Moses knew about hard work. As a shepherd he would have been responsible for the animals, how when left to wander, did just that…and in every direction. It has been joked about that caring for Jethro’s sheep prepared him to deal with Elohim’s. When, at eighty years old, he returned to confront Pharaoh, he became the de facto leader of the Israelites. Suddenly his flock went from maybe a thousand to several million.
The Israelites themselves had family leaders before Moses. It was nothing new to look to leadership for help. But it was obvious that Moses had a special connection with Elohim. He was a prophet, and one who freed them from slavery and certain death. They did what anyone would do when they had a problem. They came to someone in whom they saw wisdom to ask what to do. Sometimes these were simple matters about how to handle camp life, other times disputes between neighboring tents or more serious camp crimes. But Moses handled all of them.
Enter Jethro. Despite Moses’ wisdom there were still blind spots. One of them was the people that he loved and had worked for so long to free. He understood that they sought his advice, and he didn’t want to disappoint. But Jethro saw the danger Moses was putting himself and the people in. This is what he said:
The thing that you do is not good. You will surely wear away, both you, and this people that is with you; for the thing is too heavy for you. You are not able to perform it yourself alone.Exodus 18:17-18 (WEB)
No matter how you cut it, this was a lot for Moses to do. And they weren’t his only responsibilities. His wife and sons had just returned, he had to organize the camp and travel, he negotiated with neighboring nations for safe passage, and later for food and water. Moses was going to run out of steam. So Jethro offered an easy solutions…ask for help. Yet as easy as this is to say, for most of us it is very hard. Especially in modern Western culture, we are indoctrinated to the idea penned by James Joyce, “There were others who had forced their way to the top from the lowest rung by the aid of their bootstraps.” William Henley put it another way, “I am the master of my fate: I am the captain of my soul.”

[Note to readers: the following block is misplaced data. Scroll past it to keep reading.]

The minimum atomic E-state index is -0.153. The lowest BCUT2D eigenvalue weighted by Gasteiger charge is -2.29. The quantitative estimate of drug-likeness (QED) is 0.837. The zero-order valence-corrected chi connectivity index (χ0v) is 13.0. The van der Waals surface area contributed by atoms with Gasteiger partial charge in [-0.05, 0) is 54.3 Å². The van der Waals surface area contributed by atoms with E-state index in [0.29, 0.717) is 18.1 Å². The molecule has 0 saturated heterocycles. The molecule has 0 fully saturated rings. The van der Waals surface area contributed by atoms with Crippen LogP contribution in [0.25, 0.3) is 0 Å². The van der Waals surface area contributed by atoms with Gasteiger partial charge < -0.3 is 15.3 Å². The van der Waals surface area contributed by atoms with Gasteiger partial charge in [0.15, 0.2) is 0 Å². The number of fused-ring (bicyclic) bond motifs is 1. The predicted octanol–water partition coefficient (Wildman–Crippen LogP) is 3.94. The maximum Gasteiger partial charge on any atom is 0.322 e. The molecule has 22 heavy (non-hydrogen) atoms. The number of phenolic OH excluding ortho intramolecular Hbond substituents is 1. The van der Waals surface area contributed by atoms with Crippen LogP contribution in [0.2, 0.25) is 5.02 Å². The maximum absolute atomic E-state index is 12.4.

Asking for help is hard. It means that we lose power and the ability to control situations. Would the elders get it right? Would they steer the people wrong? Will justice happen? We struggle with the same things. How often are we faced with an impossible situation, and the last resort is asking for help? This response, as it was with Moses, is detrimental to us, our families, and the body of Messiah. In our walk of faith, Elohim has given us a great gift in the people that we walk with. This is why Paul urged the communities of Galatia,
Bear one another’s burdens, and so fulfill the law of Christ. For if a man thinks himself to be something when he is nothing, he deceives himself.Galatians 6:2-3 (WEB)
Asking for help is difficult, and sometimes we’ll be let down. These same leaders that Moses reached out to joined in the sin of the Golden Calf, the rebellion of Dathan and eventually died in the desert because of their refusal to enter the Promised Land. There were disappointments and failures. But in the long run Moses, the leaders and the people benefited. It is a blessing for the body of Messiah to help each other. Not only because we should be concerned with the cares and concerns of each other, but because without this common cause for other’s that have experienced the Messiah’s grace we aren’t fulfilling our purpose in Him.